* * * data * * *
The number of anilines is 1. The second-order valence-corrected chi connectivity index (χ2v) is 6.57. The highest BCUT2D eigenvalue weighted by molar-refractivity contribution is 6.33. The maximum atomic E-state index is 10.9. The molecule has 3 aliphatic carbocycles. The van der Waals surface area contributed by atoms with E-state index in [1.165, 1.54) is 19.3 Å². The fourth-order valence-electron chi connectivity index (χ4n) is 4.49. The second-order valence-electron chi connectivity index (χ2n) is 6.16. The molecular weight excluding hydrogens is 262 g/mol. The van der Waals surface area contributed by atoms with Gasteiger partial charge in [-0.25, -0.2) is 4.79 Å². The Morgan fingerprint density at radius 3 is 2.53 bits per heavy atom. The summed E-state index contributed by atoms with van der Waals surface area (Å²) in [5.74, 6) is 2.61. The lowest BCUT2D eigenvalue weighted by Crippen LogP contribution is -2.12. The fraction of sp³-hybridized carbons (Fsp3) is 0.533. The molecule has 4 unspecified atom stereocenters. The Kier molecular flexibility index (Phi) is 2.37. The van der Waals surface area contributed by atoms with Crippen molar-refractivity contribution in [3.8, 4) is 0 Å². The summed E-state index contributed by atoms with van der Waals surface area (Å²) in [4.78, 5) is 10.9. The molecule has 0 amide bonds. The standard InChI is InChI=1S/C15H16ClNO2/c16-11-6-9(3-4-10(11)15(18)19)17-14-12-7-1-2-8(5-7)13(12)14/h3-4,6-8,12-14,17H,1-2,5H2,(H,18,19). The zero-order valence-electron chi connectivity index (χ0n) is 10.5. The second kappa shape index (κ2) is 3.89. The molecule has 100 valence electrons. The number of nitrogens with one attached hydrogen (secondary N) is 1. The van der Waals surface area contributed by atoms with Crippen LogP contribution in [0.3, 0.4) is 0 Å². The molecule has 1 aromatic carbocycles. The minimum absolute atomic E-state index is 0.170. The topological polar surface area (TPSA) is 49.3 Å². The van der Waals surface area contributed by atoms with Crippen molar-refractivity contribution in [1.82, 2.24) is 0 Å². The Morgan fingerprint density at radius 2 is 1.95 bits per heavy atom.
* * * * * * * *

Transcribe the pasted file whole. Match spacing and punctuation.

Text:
The number of anilines is 1. The second-order valence-corrected chi connectivity index (χ2v) is 6.57. The highest BCUT2D eigenvalue weighted by molar-refractivity contribution is 6.33. The maximum atomic E-state index is 10.9. The molecule has 3 aliphatic carbocycles. The van der Waals surface area contributed by atoms with E-state index in [1.165, 1.54) is 19.3 Å². The fourth-order valence-electron chi connectivity index (χ4n) is 4.49. The second-order valence-electron chi connectivity index (χ2n) is 6.16. The molecular weight excluding hydrogens is 262 g/mol. The van der Waals surface area contributed by atoms with Gasteiger partial charge in [-0.25, -0.2) is 4.79 Å². The Morgan fingerprint density at radius 3 is 2.53 bits per heavy atom. The summed E-state index contributed by atoms with van der Waals surface area (Å²) in [5.74, 6) is 2.61. The lowest BCUT2D eigenvalue weighted by Crippen LogP contribution is -2.12. The fraction of sp³-hybridized carbons (Fsp3) is 0.533. The molecule has 4 unspecified atom stereocenters. The Kier molecular flexibility index (Phi) is 2.37. The van der Waals surface area contributed by atoms with Crippen molar-refractivity contribution in [3.8, 4) is 0 Å². The summed E-state index contributed by atoms with van der Waals surface area (Å²) in [4.78, 5) is 10.9. The molecule has 0 amide bonds. The standard InChI is InChI=1S/C15H16ClNO2/c16-11-6-9(3-4-10(11)15(18)19)17-14-12-7-1-2-8(5-7)13(12)14/h3-4,6-8,12-14,17H,1-2,5H2,(H,18,19). The zero-order valence-electron chi connectivity index (χ0n) is 10.5. The second kappa shape index (κ2) is 3.89. The molecule has 100 valence electrons. The number of nitrogens with one attached hydrogen (secondary N) is 1. The van der Waals surface area contributed by atoms with Crippen LogP contribution in [0.3, 0.4) is 0 Å². The molecule has 1 aromatic carbocycles. The minimum absolute atomic E-state index is 0.170. The topological polar surface area (TPSA) is 49.3 Å². The van der Waals surface area contributed by atoms with Crippen molar-refractivity contribution in [1.82, 2.24) is 0 Å². The Morgan fingerprint density at radius 2 is 1.95 bits per heavy atom.